The Cape Chamber of Commerce has lashed out at the department of communications (DOC), saying business is becoming “increasingly frustrated” by its “lack of governance and delivery”.
It says allegations of misconduct within the DOC are compounding concerns in business about a lack of direction and leadership in the department.
Roderick Lim Banda, chairman of the information and communications technology (ICT) portfolio committee at the Cape Chamber of Commerce, says the chamber’s ICT members have voiced concerns about recent media reports surrounding the minister, Dina Pule.
“It is creating a level of uncertainty and impacts the confidence of business in the local ICT sector,” Lim Banda says.
The Cape Chamber of Commerce represents 3 000 businesses, including more than 150 that operate in the technology space.
“Over the past year, there have been repeated calls for [Pule’s] resignation amid allegations of nepotism and corruption, the decline of institutions such as Telkom and the SABC, the lack of progress in meeting targets, and lack of governance in ICT tenders,” the chamber says in a statement.
“To be fair, the minister has inherited the legacy of a problematic image when it comes to government’s ICT leadership and delivery. It has affected the confidence of the business sector and industry for some time,” the statement reads. “Tender corruption, continued delays in spectrum allocation, a lack of any clear policy for many years, and grand promises with no concrete evidence of supporting tactics are just some of the irritations chamber members have voiced concern over.”
“Broadband has been successfully achieved in other parts of the world through a partnership between business, government and civil society,” says Lim Banda. “There is no reason why South Africa cannot achieve this success, but we are astonished that the president [Jacob Zuma] can speak confidently about meeting the target of 100% broadband penetration by 2020 in his state-of-the-nation address when his minister has yet to deliver on her current targets and is failing to gain the confidence and trust of the business community.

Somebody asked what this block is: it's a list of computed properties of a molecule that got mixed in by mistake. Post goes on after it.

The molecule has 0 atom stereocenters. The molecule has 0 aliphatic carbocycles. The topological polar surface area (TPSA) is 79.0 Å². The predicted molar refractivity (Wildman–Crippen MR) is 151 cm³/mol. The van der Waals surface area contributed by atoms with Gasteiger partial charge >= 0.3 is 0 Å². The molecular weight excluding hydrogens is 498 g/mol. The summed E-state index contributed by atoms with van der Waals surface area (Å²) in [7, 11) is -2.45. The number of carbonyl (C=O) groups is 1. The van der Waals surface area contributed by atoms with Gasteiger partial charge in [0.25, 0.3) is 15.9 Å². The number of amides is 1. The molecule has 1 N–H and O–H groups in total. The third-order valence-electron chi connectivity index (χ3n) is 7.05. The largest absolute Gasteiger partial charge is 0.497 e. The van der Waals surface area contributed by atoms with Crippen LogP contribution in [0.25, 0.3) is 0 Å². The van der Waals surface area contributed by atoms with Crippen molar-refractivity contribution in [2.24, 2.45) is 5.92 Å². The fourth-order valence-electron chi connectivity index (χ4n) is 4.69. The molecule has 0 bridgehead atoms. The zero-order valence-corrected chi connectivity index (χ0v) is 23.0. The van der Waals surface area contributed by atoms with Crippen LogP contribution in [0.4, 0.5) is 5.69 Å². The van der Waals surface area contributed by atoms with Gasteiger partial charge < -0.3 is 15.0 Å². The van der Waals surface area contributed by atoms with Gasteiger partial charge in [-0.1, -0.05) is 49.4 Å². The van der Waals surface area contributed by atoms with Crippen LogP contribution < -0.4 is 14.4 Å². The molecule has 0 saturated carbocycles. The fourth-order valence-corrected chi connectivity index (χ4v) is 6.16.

“Let’s be clear: government is there to create an enabling environment in which the private sector can deliver. It is time that the lack of delivery from the department of communications is dealt with by the president as a matter of urgency.”
Paul Esselaar, vice-chairman of the chamber’s ICT committee, says most innovation and development that has happened has been in spite of the work of the national government, rather than being supported by it.
“When one considers that an increase in broadband penetration is clearly linked to an increase in the GDP of a country, it is amazing that more attention is not placed on increasing broadband penetration now and more pressure is not placed on the minister to deliver come hell or high water,” Esselaar says. “There can be little doubt that the minister has failed to reduce corruption and facilitate ICT development and we believe that South Africa deserves better.”
Pule’s spokesman, Siya Qoza, could not immediately be reached for comment. — (c) 2013 NewsCentral Media